Just because you find someone attractive doesn't mean you have to go out and sleep with them. Just because you find a particular gender attractive doesn't mean you have to sleep with people of that gender. You are totally allowed to date men, and only men, while finding women hot. Similarly, the fact of getting married does not mean that you instantly stop finding people other than your spouse sexually attractive. It just means you've decided not to have sex with them.

People are sexy. It's okay to recognize and appreciate that. It's also okay not to want to have sex with every sexy person you run across. Relax.
posted by valkyryn at 6:27 PM on July 10, 2012 [7 favorites]


Hi, I'm a queer lady. I convinced myself I was straight for a while as a teenager, but then shit fell apart and I realized I was about 95% attracted to women by the time I was 20 or so. So, not the same as you, but I have a lot of empathy for you, and I totally remember being confused about whether I though women were beautiful or I was attracted to them.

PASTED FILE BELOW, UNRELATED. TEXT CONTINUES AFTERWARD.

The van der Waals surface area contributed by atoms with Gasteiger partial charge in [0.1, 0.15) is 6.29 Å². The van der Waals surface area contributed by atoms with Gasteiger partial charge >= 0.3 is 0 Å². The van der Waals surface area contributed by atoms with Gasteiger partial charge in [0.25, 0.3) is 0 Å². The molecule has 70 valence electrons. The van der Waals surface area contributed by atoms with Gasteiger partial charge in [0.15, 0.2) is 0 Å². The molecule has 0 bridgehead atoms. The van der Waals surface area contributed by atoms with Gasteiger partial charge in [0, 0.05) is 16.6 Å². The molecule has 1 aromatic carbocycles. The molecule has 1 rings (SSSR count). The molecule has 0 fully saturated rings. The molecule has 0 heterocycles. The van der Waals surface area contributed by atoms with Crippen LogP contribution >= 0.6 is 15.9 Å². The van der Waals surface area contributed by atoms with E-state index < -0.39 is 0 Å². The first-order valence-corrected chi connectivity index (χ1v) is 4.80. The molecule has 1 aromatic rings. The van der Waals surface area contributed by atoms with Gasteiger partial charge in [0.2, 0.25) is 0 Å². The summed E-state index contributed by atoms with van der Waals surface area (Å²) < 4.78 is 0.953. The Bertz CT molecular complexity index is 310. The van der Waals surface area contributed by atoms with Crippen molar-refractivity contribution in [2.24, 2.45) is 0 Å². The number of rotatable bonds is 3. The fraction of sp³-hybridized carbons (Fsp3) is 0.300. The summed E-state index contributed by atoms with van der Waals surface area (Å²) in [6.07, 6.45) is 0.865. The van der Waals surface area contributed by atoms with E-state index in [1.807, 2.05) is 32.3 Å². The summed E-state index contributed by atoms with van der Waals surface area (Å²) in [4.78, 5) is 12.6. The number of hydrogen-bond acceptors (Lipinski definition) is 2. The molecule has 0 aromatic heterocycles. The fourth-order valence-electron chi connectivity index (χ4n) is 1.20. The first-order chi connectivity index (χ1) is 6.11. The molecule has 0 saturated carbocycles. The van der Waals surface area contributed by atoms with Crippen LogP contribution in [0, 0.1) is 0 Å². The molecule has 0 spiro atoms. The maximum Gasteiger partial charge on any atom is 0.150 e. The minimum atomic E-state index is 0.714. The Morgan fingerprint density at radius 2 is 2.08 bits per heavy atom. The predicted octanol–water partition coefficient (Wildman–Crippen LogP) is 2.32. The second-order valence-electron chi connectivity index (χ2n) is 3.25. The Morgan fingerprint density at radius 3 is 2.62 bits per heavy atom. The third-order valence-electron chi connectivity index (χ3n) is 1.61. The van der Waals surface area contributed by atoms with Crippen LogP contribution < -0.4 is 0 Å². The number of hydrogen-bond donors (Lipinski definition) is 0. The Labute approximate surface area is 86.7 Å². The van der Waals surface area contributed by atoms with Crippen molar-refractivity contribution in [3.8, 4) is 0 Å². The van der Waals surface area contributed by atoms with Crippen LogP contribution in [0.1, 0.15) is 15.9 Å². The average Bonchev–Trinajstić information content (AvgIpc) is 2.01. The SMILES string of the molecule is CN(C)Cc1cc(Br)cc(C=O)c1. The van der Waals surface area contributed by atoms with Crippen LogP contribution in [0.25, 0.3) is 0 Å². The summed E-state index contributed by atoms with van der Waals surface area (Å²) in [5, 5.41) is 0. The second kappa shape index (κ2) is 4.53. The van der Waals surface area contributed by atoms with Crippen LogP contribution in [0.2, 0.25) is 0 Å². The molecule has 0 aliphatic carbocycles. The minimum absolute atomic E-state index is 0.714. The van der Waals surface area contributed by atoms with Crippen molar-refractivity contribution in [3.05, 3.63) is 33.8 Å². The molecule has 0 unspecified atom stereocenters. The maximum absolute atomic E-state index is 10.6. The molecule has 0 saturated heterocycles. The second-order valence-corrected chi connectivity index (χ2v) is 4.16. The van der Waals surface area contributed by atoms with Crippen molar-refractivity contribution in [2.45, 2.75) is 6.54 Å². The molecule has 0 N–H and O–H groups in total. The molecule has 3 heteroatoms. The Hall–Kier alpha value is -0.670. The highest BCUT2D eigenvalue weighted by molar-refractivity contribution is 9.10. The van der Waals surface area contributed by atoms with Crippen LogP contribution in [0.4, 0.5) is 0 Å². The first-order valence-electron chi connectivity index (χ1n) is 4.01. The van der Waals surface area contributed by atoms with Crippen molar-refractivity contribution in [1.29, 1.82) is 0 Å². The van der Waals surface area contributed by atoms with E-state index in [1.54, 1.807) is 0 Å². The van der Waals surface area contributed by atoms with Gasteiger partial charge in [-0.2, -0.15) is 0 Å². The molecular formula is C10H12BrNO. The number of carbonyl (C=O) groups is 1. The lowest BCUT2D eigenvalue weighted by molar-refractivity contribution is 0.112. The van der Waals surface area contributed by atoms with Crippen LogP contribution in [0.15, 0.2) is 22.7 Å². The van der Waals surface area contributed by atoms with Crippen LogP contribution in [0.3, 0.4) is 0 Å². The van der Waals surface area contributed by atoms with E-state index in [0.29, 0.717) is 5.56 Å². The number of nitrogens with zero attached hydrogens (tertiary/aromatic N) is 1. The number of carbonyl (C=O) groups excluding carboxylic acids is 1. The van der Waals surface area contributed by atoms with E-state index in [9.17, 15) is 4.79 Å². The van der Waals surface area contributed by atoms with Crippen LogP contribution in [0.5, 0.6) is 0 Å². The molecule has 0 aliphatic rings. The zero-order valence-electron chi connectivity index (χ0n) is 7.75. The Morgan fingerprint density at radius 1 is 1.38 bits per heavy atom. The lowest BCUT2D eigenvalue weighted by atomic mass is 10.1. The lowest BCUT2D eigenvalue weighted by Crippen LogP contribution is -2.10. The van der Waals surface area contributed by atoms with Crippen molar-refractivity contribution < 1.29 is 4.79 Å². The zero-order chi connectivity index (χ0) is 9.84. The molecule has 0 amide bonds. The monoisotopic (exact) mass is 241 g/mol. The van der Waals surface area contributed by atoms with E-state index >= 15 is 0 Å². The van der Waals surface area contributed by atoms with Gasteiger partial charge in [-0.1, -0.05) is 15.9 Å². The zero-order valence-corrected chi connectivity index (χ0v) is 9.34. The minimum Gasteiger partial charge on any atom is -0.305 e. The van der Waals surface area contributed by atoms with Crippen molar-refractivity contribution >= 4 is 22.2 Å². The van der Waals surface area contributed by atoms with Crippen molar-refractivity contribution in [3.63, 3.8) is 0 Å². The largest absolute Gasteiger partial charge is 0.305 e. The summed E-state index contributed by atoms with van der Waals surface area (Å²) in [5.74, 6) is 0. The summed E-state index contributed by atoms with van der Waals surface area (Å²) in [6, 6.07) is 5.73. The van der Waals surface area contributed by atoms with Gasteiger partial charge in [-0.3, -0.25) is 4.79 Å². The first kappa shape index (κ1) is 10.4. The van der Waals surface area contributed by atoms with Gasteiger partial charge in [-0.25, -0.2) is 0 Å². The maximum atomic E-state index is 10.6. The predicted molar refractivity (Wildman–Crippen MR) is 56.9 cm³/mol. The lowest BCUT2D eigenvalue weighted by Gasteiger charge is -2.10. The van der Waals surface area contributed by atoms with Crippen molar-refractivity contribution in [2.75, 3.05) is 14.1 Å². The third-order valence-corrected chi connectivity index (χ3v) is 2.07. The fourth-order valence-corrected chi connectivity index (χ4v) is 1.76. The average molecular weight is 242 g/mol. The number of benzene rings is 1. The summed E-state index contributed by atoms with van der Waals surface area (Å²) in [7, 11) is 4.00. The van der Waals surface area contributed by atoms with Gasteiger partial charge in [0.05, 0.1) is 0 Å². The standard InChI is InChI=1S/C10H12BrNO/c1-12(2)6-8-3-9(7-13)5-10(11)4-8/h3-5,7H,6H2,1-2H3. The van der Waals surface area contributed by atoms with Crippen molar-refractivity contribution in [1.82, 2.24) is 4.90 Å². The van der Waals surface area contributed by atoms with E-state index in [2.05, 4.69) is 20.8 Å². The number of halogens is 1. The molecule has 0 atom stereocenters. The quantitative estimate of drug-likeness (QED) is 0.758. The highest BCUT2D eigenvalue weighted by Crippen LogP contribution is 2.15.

I wanted to answer your question specifically to address this: those horrible bi-curious girls everyone loves to hate

It really bothers me when two girls make out for male attention at a party, or claim to be bi-curious to get a guy interested in them. But, what you are saying is completely and totally different. You are actually bicurious, and there is nothing wrong with that, not at all. I do urge you to be up-front about it if you start to date/experiment with women at some point; some women won't want to date someone who isn't sure she's attracted to women (which makes sense), some women will be open to casually dating you and seeing where it goes, some women will be up for anything. As long as you're honest, it will work out.
posted by Why hello, I am a sock puppet at 6:29 PM on July 10, 2012 [4 favorites]


And there's also the fear that I was right all along, I really am straight, and I'll be one of those horrible bi-curious girls everyone loves to hate. The ones who date one girl and then go back to men forever. And because of that, there's a part of me who wants to try this without 'coming out', and that makes me feel cowardly.